BBC journalist was a household name reporting the Falklands War
Brian Hanrahan, who died on Monday aged 61, was a long-serving and much-respected foreign correspondent for the BBC and became a familiar face to television viewers during the Falklands War in 1982.
Though he had been with the BBC for 10 years, Hanrahan was 32 and fairly new to reporting when he found himself on the aircraft carrier Hermes, flagship of the Task Force bound for the Falklands. He was on the bridge on May 1, 1982, when the first Sea Harriers set off, some towards Stanley airfield -- a key strategic position -- and others to Goose Green.
As the Harriers returned to Hermes without loss, Hanrahan earned his place in Falklands folklore with the line: "I counted them all out and I counted them all back." He was not permitted to broadcast how many aircraft took part, and the comment became an object lesson in how to evade reporting restrictions under pressure.
"I wanted to say, I think it was, all 12 returned safely. They said, 'You can't say that', so I had to cross that out,'' he recalled.
Hanrahan went on to lift the mood of an anxious nation by observing that the returning pilots "were unhurt, cheerful and jubilant, giving thumbs-up signs".
Hanrahan went on to report some of the biggest stories of the past 30 years as a foreign, then diplomatic, correspondent.
From 1983 he covered Asia from Hong Kong, observing the reforms of Deng Xiaoping in China, as well as the assassination of Indira Gandhi and the succession of her son Rajiv as India's Prime Minister. From 1986 he reported the Gorbachev era from Moscow, and in 1989 witnessed the Tiananmen Square massacre, the Romanian Revolution, the installation in Poland of the first non-communist government in Eastern Europe, and the fall of the Berlin Wall.
Television viewers came to trust Hanrahan as someone of great sensitivity and personal humanity who had an instinctive feel for the public mood.
After spells in Asia and eastern Europe during the 1990s, Hanrahan showed a clear-eyed ability to sift the main points from the latest complex twists in the conflicts in Bosnia and Kosovo and in the Middle East peace process.
As diplomatic editor from 1997, he provided live studio analysis of the September 11, 2001 terrorist attacks on New York and Washington.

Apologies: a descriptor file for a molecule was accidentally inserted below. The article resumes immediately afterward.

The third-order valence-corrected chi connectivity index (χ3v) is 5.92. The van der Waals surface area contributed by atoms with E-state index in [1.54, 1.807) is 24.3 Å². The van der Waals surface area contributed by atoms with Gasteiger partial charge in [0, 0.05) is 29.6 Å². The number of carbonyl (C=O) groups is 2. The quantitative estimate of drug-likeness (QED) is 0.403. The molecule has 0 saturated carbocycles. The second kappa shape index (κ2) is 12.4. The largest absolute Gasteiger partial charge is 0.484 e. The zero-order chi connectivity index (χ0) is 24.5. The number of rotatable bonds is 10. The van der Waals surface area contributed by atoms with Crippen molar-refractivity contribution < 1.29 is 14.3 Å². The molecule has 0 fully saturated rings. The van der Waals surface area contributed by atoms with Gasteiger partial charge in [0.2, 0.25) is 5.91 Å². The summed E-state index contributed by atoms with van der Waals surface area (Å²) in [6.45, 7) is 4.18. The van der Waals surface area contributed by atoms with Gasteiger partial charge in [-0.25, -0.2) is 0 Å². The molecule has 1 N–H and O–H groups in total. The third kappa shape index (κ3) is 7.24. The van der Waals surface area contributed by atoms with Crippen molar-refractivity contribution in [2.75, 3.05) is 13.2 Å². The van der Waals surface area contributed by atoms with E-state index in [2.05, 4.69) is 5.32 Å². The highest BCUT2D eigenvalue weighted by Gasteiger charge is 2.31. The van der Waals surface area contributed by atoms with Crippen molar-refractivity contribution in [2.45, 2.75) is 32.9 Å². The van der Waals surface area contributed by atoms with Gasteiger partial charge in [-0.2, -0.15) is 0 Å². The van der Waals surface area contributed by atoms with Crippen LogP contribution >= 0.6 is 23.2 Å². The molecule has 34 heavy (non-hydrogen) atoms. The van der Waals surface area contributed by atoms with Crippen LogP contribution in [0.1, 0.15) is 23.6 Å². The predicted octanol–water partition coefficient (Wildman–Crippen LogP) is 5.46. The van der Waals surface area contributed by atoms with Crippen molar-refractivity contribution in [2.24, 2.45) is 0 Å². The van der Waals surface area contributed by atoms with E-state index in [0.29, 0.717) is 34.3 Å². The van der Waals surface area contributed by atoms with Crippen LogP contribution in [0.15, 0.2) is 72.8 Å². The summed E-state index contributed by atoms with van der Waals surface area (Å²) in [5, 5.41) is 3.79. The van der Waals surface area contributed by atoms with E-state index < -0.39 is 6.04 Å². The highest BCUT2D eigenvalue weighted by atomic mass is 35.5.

In addition Hanrahan was part of the BBC commentary team for major ceremonial and state occasions, including the anniversaries of D-Day; the funerals of Diana, Princess of Wales and the Queen Mother; the millennium celebrations and the death of Pope John Paul II.
Brian Hanrahan was born in Middlesex on March 22, 1949, and educated at St Ignatius's College, a grammar school at Stamford Hill, Tottenham. After taking a degree in Politics at Essex University, and a year teaching in West Africa with VSO, he joined the BBC in 1970 as a photographic stills clerk, progressing to scriptwriter then duty editor in the television newsroom. He worked for a time as the BBC's Northern Ireland correspondent before being sent as "a general reporter" to the Falkland Islands.
In recent years, as well as contributing to television reports, he was a regular voice on BBC Radio 4 as presenter of both The World at One and The World This Weekend.
Brian Hanrahan fell ill the week before this year's UK general election and was diagnosed with cancer. He returned to work while undergoing treatment, and last week had planned to report from RAF Cottesmore as the Harriers he had counted out in the Falklands were counted back for the final time before being scrapped because of spending cuts. Instead, he was readmitted to hospital with an infection. As the Harriers landed for the final time, the Harrier crews sent him a recorded get-well message.
He is survived by his wife, Honor, and their daughter.